When It Comes to Immigration, Political Centrism is Useless
Daniel Denvir on the Necessity of Picking Sides
With Trump in office, things can seem absurdly bleak. But after Republicans lost the House, it became clear that Trump’s first two years were for nativists a critical opportunity to reshape the contours of the American demos. And they blew it: Republicans had total control of government yet legislative cuts to legal immigration went nowhere. Meanwhile, Democratic voters are moving sharply left in the face of accelerating Republican extremism. The percentage of Americans calling for a decrease in legal immigration has plummeted since the early 2000s—particularly but not exclusively among Democrats. Indeed, since 2006 Democratic voters have swung from a strong plurality supporting legal immigration cuts to a stronger plurality backing increased legal immigration.
In promoting attacks on “illegal immigration” and militarizing the border, establishment politicians from both major parties inflamed popular anti-immigrant sentiment. But they helped move the Overton window so far right that it snapped loose of its bipartisan frame, prompting vociferous resistance on the left. The war on “illegal immigrants” was based on a bipartisan consensus. It is becoming very partisan. That’s good.
As nativists well know, immigration means that we the people is increasingly made up of people who don’t look like Trump and his base. And they correctly worry that immigration is driving a large-scale demographic transformation that could ultimately doom the conservative movement—a prospect that the most honestly racist figures on the far-right call “white genocide.” Non-white people disproportionately vote Democrat—a trend gravely exacerbated by unconstrained Republican racism that has alienated even wealthy and economically conservative non-white people. Demographics aren’t destiny. But thanks to the foundational role that racism plays in American capitalism, they do mean quite a bit.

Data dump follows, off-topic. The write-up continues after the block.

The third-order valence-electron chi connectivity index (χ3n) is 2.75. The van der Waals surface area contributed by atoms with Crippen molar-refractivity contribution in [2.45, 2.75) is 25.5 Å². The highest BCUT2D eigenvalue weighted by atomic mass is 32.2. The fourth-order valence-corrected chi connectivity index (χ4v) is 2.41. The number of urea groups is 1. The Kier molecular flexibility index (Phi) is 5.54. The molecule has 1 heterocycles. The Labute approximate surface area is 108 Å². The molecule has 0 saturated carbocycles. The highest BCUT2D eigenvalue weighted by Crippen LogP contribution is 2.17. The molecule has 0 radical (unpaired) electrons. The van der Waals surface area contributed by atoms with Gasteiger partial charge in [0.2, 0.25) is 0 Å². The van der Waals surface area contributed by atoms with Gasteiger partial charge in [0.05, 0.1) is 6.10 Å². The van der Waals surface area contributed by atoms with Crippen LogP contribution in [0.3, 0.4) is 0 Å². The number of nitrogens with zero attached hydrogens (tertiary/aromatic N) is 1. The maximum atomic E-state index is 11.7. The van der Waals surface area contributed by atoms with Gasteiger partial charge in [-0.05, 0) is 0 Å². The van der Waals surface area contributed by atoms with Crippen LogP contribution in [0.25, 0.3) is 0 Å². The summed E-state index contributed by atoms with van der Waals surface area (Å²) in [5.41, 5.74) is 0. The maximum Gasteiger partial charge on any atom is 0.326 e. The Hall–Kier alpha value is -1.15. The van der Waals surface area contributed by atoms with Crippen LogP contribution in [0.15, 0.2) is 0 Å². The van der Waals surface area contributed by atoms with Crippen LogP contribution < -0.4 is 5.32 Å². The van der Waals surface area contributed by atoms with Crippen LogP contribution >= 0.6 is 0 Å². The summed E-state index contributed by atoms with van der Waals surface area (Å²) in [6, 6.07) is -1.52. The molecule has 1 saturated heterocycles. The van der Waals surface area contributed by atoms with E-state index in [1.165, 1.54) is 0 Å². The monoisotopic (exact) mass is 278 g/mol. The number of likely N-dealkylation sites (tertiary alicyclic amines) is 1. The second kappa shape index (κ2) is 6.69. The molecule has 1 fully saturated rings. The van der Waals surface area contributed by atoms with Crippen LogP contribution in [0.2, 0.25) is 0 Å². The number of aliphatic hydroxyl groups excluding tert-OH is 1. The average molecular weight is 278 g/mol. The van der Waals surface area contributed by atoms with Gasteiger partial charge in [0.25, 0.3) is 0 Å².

In August 2019, Trump finally implemented an aggressive attack on legal immigration, expanding the definition of what makes an immigrant “likely to become a public charge” and thus excludable from the country.28 The rule further empowers immigration officers to deny entry to poor and working-class immigrants, particularly from Latin America, or to deny immigrants already in the country a green card. The rule radically expands a provision of US immigration law dating back to the Immigration Act of 1882 and, before that, to New York and Massachusetts’s enforcement targeting Irish paupers. The Migration Policy Institute predicts that the rule “could cause a significant share of the nearly 23 million noncitizens and U.S. citizens in immigrant families using public benefits to disenroll.” And visa denials under Trump had already skyrocketed before the new rule was in place.
It is unclear how profoundly the rule will reshape either the size or the class, national, and racial makeup of legal immigration. But regardless, the new rule is a reflection of Trump’s inability to secure cuts or changes to legal immigration in Congress. The rule will very likely be rolled back under even a milquetoast Democratic president. The same holds true with Trump’s deep cuts to refugee admissions, and the draconian proposal pushed by some in his orbit to cut admissions to zero. Trump is effectively terrorizing migrants in the present but failing to secure the enduring legislative change that would outlast his presidency.
There is no majority constituency today for enacting such legislation—nor any viable institutional vehicle for it. Whatever opportunity existed to leverage a white-grievance-fueled presidency toward a full nativist program has faded even as the right clings to power thanks to the system’s profoundly anti-democratic features. The left is nowhere near winning. But it is at long last emerging as a real force in clear conflict with both the Trumpist right and the center that facilitated its rise.
For Bill Clinton, Hillary Clinton, Obama, Biden, Feinstein, Schumer, and a host of other Democrats, a measure of nativism was useful. Quite a bit more than that has proven necessary for Republicans. But too much nativism is a problem: no rational capitalist favors shutting out exploitable migrant labor. As Karl Marx wrote in The Eighteenth Brumaire, political stances that seem rooted in principle are in reality founded—if often in indirect, unconscious, and obscure ways—in “material conditions of existence.” This is no doubt the case here.